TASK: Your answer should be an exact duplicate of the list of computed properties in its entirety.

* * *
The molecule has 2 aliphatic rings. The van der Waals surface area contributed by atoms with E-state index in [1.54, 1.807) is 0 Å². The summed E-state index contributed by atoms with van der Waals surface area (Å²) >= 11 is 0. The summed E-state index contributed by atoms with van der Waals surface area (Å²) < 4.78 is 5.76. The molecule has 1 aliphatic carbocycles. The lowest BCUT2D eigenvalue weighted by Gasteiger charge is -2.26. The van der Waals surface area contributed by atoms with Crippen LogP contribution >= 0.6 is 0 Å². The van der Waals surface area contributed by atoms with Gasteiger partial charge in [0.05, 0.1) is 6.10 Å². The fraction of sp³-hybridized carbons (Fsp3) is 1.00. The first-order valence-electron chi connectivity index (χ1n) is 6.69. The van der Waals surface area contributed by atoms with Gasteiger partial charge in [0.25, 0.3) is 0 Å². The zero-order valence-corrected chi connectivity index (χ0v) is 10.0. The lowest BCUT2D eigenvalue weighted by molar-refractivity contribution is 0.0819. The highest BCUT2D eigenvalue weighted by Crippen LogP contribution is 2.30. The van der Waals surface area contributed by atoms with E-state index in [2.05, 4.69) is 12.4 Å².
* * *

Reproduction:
The molecule has 2 aliphatic rings. The van der Waals surface area contributed by atoms with E-state index in [1.54, 1.807) is 0 Å². The summed E-state index contributed by atoms with van der Waals surface area (Å²) >= 11 is 0. The summed E-state index contributed by atoms with van der Waals surface area (Å²) < 4.78 is 5.76. The molecule has 1 aliphatic carbocycles. The lowest BCUT2D eigenvalue weighted by Gasteiger charge is -2.26. The van der Waals surface area contributed by atoms with Crippen LogP contribution >= 0.6 is 0 Å². The van der Waals surface area contributed by atoms with Gasteiger partial charge in [0.05, 0.1) is 6.10 Å². The fraction of sp³-hybridized carbons (Fsp3) is 1.00. The first-order valence-electron chi connectivity index (χ1n) is 6.69. The van der Waals surface area contributed by atoms with Gasteiger partial charge in [0.25, 0.3) is 0 Å². The zero-order valence-corrected chi connectivity index (χ0v) is 10.0. The lowest BCUT2D eigenvalue weighted by molar-refractivity contribution is 0.0819. The highest BCUT2D eigenvalue weighted by Crippen LogP contribution is 2.30. The van der Waals surface area contributed by atoms with E-state index in [2.05, 4.69) is 12.4 Å².